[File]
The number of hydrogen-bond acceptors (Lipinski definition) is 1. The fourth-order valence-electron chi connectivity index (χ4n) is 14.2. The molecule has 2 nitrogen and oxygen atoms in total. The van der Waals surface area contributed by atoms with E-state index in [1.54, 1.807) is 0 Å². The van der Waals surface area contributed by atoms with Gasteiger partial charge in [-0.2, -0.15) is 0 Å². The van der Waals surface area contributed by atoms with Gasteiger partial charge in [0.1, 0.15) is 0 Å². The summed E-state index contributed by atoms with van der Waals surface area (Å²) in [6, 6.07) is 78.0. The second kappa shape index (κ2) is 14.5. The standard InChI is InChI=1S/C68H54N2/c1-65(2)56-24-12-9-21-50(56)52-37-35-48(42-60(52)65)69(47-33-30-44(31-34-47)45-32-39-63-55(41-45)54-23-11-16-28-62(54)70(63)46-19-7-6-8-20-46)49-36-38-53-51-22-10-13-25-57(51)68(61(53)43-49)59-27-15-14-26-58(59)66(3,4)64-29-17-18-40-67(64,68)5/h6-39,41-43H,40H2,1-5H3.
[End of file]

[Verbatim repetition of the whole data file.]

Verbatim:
The number of hydrogen-bond acceptors (Lipinski definition) is 1. The fourth-order valence-electron chi connectivity index (χ4n) is 14.2. The molecule has 2 nitrogen and oxygen atoms in total. The van der Waals surface area contributed by atoms with E-state index in [1.54, 1.807) is 0 Å². The van der Waals surface area contributed by atoms with Gasteiger partial charge in [-0.2, -0.15) is 0 Å². The van der Waals surface area contributed by atoms with Gasteiger partial charge in [0.1, 0.15) is 0 Å². The summed E-state index contributed by atoms with van der Waals surface area (Å²) in [6, 6.07) is 78.0. The second kappa shape index (κ2) is 14.5. The standard InChI is InChI=1S/C68H54N2/c1-65(2)56-24-12-9-21-50(56)52-37-35-48(42-60(52)65)69(47-33-30-44(31-34-47)45-32-39-63-55(41-45)54-23-11-16-28-62(54)70(63)46-19-7-6-8-20-46)49-36-38-53-51-22-10-13-25-57(51)68(61(53)43-49)59-27-15-14-26-58(59)66(3,4)64-29-17-18-40-67(64,68)5/h6-39,41-43H,40H2,1-5H3.